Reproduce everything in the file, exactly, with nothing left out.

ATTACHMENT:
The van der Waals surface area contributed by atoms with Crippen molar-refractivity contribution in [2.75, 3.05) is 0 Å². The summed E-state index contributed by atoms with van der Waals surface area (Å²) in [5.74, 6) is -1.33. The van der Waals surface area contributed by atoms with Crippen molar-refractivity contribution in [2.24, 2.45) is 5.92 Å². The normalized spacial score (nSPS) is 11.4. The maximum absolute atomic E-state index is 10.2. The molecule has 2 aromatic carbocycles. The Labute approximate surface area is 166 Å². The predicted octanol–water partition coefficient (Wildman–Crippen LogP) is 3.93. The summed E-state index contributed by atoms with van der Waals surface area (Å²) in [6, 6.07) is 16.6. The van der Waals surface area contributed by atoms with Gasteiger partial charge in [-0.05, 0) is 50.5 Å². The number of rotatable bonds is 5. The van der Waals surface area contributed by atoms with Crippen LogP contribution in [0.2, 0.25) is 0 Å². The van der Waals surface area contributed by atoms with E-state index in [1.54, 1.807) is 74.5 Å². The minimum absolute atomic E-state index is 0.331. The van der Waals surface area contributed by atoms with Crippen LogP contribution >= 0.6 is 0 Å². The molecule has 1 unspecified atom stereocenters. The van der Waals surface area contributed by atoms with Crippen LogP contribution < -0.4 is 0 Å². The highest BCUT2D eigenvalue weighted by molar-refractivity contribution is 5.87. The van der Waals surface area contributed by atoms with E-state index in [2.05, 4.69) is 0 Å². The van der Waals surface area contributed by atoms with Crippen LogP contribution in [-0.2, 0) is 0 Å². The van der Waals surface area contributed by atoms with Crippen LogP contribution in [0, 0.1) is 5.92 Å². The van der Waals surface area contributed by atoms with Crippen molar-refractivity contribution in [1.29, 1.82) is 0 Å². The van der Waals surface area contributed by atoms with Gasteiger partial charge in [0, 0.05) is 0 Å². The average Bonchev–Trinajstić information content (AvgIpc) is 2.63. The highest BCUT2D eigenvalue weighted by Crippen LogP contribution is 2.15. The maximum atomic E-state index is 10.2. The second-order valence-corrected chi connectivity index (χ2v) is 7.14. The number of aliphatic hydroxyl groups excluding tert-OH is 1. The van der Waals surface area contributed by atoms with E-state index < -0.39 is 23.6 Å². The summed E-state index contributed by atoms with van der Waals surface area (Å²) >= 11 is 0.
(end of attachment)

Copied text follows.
The van der Waals surface area contributed by atoms with Crippen molar-refractivity contribution in [2.75, 3.05) is 0 Å². The summed E-state index contributed by atoms with van der Waals surface area (Å²) in [5.74, 6) is -1.33. The van der Waals surface area contributed by atoms with Crippen molar-refractivity contribution in [2.24, 2.45) is 5.92 Å². The normalized spacial score (nSPS) is 11.4. The maximum absolute atomic E-state index is 10.2. The molecule has 2 aromatic carbocycles. The Labute approximate surface area is 166 Å². The predicted octanol–water partition coefficient (Wildman–Crippen LogP) is 3.93. The summed E-state index contributed by atoms with van der Waals surface area (Å²) in [6, 6.07) is 16.6. The van der Waals surface area contributed by atoms with Gasteiger partial charge in [-0.05, 0) is 50.5 Å². The number of rotatable bonds is 5. The van der Waals surface area contributed by atoms with Crippen LogP contribution in [0.2, 0.25) is 0 Å². The van der Waals surface area contributed by atoms with E-state index in [1.54, 1.807) is 74.5 Å². The minimum absolute atomic E-state index is 0.331. The van der Waals surface area contributed by atoms with Crippen LogP contribution >= 0.6 is 0 Å². The molecule has 1 unspecified atom stereocenters. The van der Waals surface area contributed by atoms with Crippen LogP contribution < -0.4 is 0 Å². The highest BCUT2D eigenvalue weighted by molar-refractivity contribution is 5.87. The van der Waals surface area contributed by atoms with E-state index in [2.05, 4.69) is 0 Å². The van der Waals surface area contributed by atoms with Crippen LogP contribution in [-0.2, 0) is 0 Å². The van der Waals surface area contributed by atoms with Crippen LogP contribution in [0, 0.1) is 5.92 Å². The van der Waals surface area contributed by atoms with Crippen molar-refractivity contribution in [1.29, 1.82) is 0 Å². The van der Waals surface area contributed by atoms with Gasteiger partial charge in [0, 0.05) is 0 Å². The average Bonchev–Trinajstić information content (AvgIpc) is 2.63. The highest BCUT2D eigenvalue weighted by Crippen LogP contribution is 2.15. The maximum atomic E-state index is 10.2. The second-order valence-corrected chi connectivity index (χ2v) is 7.14. The number of aliphatic hydroxyl groups excluding tert-OH is 1. The van der Waals surface area contributed by atoms with E-state index < -0.39 is 23.6 Å². The summed E-state index contributed by atoms with van der Waals surface area (Å²) >= 11 is 0.